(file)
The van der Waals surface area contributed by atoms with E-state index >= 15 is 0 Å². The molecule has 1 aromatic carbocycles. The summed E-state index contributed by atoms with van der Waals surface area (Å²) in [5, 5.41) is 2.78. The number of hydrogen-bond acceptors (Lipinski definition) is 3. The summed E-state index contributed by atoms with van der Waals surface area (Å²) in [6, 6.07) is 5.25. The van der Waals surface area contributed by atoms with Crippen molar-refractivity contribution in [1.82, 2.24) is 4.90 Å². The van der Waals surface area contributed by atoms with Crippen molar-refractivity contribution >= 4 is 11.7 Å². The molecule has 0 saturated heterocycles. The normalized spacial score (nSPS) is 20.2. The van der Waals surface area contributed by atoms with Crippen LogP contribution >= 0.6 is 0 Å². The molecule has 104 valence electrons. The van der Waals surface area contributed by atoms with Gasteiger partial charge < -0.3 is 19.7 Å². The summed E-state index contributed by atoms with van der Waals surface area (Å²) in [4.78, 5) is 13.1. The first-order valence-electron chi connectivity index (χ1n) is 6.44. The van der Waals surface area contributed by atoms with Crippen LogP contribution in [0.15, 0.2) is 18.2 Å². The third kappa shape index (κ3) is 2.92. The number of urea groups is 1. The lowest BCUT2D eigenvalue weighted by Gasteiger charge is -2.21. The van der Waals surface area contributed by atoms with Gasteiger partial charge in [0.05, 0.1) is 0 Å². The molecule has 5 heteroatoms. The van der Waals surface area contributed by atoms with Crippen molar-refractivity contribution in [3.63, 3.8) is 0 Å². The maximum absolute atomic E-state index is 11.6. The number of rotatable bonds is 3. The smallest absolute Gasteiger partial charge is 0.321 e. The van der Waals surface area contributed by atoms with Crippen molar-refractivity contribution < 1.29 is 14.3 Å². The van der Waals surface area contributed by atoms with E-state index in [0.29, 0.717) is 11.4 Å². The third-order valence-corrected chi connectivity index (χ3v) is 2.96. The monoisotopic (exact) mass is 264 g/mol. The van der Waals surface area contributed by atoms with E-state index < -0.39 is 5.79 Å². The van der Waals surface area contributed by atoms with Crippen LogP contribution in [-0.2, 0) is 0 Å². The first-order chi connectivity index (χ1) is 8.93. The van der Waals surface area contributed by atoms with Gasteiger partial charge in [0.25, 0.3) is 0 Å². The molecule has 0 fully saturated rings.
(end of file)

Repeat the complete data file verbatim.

The van der Waals surface area contributed by atoms with E-state index >= 15 is 0 Å². The molecule has 1 aromatic carbocycles. The summed E-state index contributed by atoms with van der Waals surface area (Å²) in [5, 5.41) is 2.78. The number of hydrogen-bond acceptors (Lipinski definition) is 3. The summed E-state index contributed by atoms with van der Waals surface area (Å²) in [6, 6.07) is 5.25. The van der Waals surface area contributed by atoms with Crippen molar-refractivity contribution in [1.82, 2.24) is 4.90 Å². The van der Waals surface area contributed by atoms with Crippen molar-refractivity contribution >= 4 is 11.7 Å². The molecule has 0 saturated heterocycles. The normalized spacial score (nSPS) is 20.2. The van der Waals surface area contributed by atoms with Crippen LogP contribution >= 0.6 is 0 Å². The molecule has 104 valence electrons. The van der Waals surface area contributed by atoms with Gasteiger partial charge < -0.3 is 19.7 Å². The summed E-state index contributed by atoms with van der Waals surface area (Å²) in [4.78, 5) is 13.1. The first-order valence-electron chi connectivity index (χ1n) is 6.44. The van der Waals surface area contributed by atoms with Crippen LogP contribution in [0.15, 0.2) is 18.2 Å². The third kappa shape index (κ3) is 2.92. The number of urea groups is 1. The lowest BCUT2D eigenvalue weighted by Gasteiger charge is -2.21. The van der Waals surface area contributed by atoms with Gasteiger partial charge in [0.05, 0.1) is 0 Å². The molecule has 5 heteroatoms. The van der Waals surface area contributed by atoms with Crippen molar-refractivity contribution in [3.63, 3.8) is 0 Å². The maximum absolute atomic E-state index is 11.6. The number of rotatable bonds is 3. The smallest absolute Gasteiger partial charge is 0.321 e. The van der Waals surface area contributed by atoms with Crippen molar-refractivity contribution < 1.29 is 14.3 Å². The van der Waals surface area contributed by atoms with E-state index in [0.29, 0.717) is 11.4 Å². The third-order valence-corrected chi connectivity index (χ3v) is 2.96. The monoisotopic (exact) mass is 264 g/mol. The van der Waals surface area contributed by atoms with E-state index < -0.39 is 5.79 Å². The van der Waals surface area contributed by atoms with Crippen LogP contribution in [-0.2, 0) is 0 Å². The first-order chi connectivity index (χ1) is 8.93. The van der Waals surface area contributed by atoms with Gasteiger partial charge in [0.25, 0.3) is 0 Å². The molecule has 0 fully saturated rings.